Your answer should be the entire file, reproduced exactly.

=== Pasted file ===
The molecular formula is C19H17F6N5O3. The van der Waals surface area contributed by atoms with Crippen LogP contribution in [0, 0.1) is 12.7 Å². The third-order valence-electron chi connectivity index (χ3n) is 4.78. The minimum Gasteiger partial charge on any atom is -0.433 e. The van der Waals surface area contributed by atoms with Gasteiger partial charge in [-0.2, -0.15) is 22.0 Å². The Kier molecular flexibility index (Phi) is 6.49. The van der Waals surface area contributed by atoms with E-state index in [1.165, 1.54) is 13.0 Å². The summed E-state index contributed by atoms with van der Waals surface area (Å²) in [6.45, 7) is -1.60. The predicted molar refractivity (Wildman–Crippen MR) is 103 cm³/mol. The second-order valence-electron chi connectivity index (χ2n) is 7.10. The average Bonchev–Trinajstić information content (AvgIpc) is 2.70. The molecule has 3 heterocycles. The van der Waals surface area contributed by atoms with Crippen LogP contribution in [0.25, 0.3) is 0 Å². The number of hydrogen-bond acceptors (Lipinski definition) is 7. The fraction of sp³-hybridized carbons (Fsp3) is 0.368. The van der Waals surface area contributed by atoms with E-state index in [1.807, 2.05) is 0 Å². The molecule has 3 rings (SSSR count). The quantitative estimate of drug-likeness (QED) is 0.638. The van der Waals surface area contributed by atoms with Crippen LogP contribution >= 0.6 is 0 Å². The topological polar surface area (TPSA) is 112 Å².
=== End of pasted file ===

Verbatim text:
The molecular formula is C19H17F6N5O3. The van der Waals surface area contributed by atoms with Crippen LogP contribution in [0, 0.1) is 12.7 Å². The third-order valence-electron chi connectivity index (χ3n) is 4.78. The minimum Gasteiger partial charge on any atom is -0.433 e. The van der Waals surface area contributed by atoms with Gasteiger partial charge in [-0.2, -0.15) is 22.0 Å². The Kier molecular flexibility index (Phi) is 6.49. The van der Waals surface area contributed by atoms with E-state index in [1.165, 1.54) is 13.0 Å². The summed E-state index contributed by atoms with van der Waals surface area (Å²) in [6.45, 7) is -1.60. The predicted molar refractivity (Wildman–Crippen MR) is 103 cm³/mol. The second-order valence-electron chi connectivity index (χ2n) is 7.10. The average Bonchev–Trinajstić information content (AvgIpc) is 2.70. The molecule has 3 heterocycles. The van der Waals surface area contributed by atoms with Crippen LogP contribution in [0.25, 0.3) is 0 Å². The number of hydrogen-bond acceptors (Lipinski definition) is 7. The fraction of sp³-hybridized carbons (Fsp3) is 0.368. The van der Waals surface area contributed by atoms with E-state index in [1.807, 2.05) is 0 Å². The molecule has 3 rings (SSSR count). The quantitative estimate of drug-likeness (QED) is 0.638. The van der Waals surface area contributed by atoms with Crippen LogP contribution >= 0.6 is 0 Å². The topological polar surface area (TPSA) is 112 Å².